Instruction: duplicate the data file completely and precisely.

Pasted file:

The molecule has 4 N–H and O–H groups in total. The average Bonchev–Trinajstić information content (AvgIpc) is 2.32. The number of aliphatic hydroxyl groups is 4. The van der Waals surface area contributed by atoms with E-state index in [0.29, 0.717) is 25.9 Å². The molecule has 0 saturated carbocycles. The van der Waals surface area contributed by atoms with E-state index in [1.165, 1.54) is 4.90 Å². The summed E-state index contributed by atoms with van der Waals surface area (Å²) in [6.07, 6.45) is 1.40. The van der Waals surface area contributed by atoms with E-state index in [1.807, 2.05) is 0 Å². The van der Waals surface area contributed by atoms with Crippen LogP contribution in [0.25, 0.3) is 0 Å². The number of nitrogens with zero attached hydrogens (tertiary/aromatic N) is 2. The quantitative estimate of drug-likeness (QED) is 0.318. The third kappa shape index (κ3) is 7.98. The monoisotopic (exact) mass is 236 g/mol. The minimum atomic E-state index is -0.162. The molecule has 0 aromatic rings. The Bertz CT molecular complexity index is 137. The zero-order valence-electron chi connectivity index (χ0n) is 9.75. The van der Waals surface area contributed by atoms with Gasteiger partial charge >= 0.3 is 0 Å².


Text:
The molecule has 4 N–H and O–H groups in total. The average Bonchev–Trinajstić information content (AvgIpc) is 2.32. The number of aliphatic hydroxyl groups is 4. The van der Waals surface area contributed by atoms with E-state index in [0.29, 0.717) is 25.9 Å². The molecule has 0 saturated carbocycles. The van der Waals surface area contributed by atoms with E-state index in [1.165, 1.54) is 4.90 Å². The summed E-state index contributed by atoms with van der Waals surface area (Å²) in [6.07, 6.45) is 1.40. The van der Waals surface area contributed by atoms with E-state index in [1.807, 2.05) is 0 Å². The van der Waals surface area contributed by atoms with Crippen LogP contribution in [0.25, 0.3) is 0 Å². The number of nitrogens with zero attached hydrogens (tertiary/aromatic N) is 2. The quantitative estimate of drug-likeness (QED) is 0.318. The third kappa shape index (κ3) is 7.98. The monoisotopic (exact) mass is 236 g/mol. The minimum atomic E-state index is -0.162. The molecule has 0 aromatic rings. The Bertz CT molecular complexity index is 137. The zero-order valence-electron chi connectivity index (χ0n) is 9.75. The van der Waals surface area contributed by atoms with Gasteiger partial charge >= 0.3 is 0 Å².